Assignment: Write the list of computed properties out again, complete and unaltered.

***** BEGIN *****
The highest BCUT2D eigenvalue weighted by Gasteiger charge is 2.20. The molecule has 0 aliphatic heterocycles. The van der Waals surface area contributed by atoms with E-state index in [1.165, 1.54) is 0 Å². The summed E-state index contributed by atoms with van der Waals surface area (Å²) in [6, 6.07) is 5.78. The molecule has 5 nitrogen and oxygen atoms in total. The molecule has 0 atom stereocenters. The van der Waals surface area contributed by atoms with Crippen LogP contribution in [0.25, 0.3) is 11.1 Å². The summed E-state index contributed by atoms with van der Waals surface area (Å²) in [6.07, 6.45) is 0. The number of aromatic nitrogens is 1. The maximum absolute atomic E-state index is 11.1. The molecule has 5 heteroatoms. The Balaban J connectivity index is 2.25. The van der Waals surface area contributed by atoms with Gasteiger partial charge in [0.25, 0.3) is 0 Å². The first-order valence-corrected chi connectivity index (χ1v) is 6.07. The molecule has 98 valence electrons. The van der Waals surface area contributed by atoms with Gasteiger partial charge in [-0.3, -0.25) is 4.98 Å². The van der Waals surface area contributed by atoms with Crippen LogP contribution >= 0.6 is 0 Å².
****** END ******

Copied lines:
The highest BCUT2D eigenvalue weighted by Gasteiger charge is 2.20. The molecule has 0 aliphatic heterocycles. The van der Waals surface area contributed by atoms with E-state index in [1.165, 1.54) is 0 Å². The summed E-state index contributed by atoms with van der Waals surface area (Å²) in [6, 6.07) is 5.78. The molecule has 5 nitrogen and oxygen atoms in total. The molecule has 0 atom stereocenters. The van der Waals surface area contributed by atoms with Crippen LogP contribution in [0.25, 0.3) is 11.1 Å². The summed E-state index contributed by atoms with van der Waals surface area (Å²) in [6.07, 6.45) is 0. The number of aromatic nitrogens is 1. The maximum absolute atomic E-state index is 11.1. The molecule has 5 heteroatoms. The Balaban J connectivity index is 2.25. The van der Waals surface area contributed by atoms with Gasteiger partial charge in [0.25, 0.3) is 0 Å². The first-order valence-corrected chi connectivity index (χ1v) is 6.07. The molecule has 98 valence electrons. The van der Waals surface area contributed by atoms with Gasteiger partial charge in [-0.3, -0.25) is 4.98 Å². The van der Waals surface area contributed by atoms with Crippen LogP contribution >= 0.6 is 0 Å².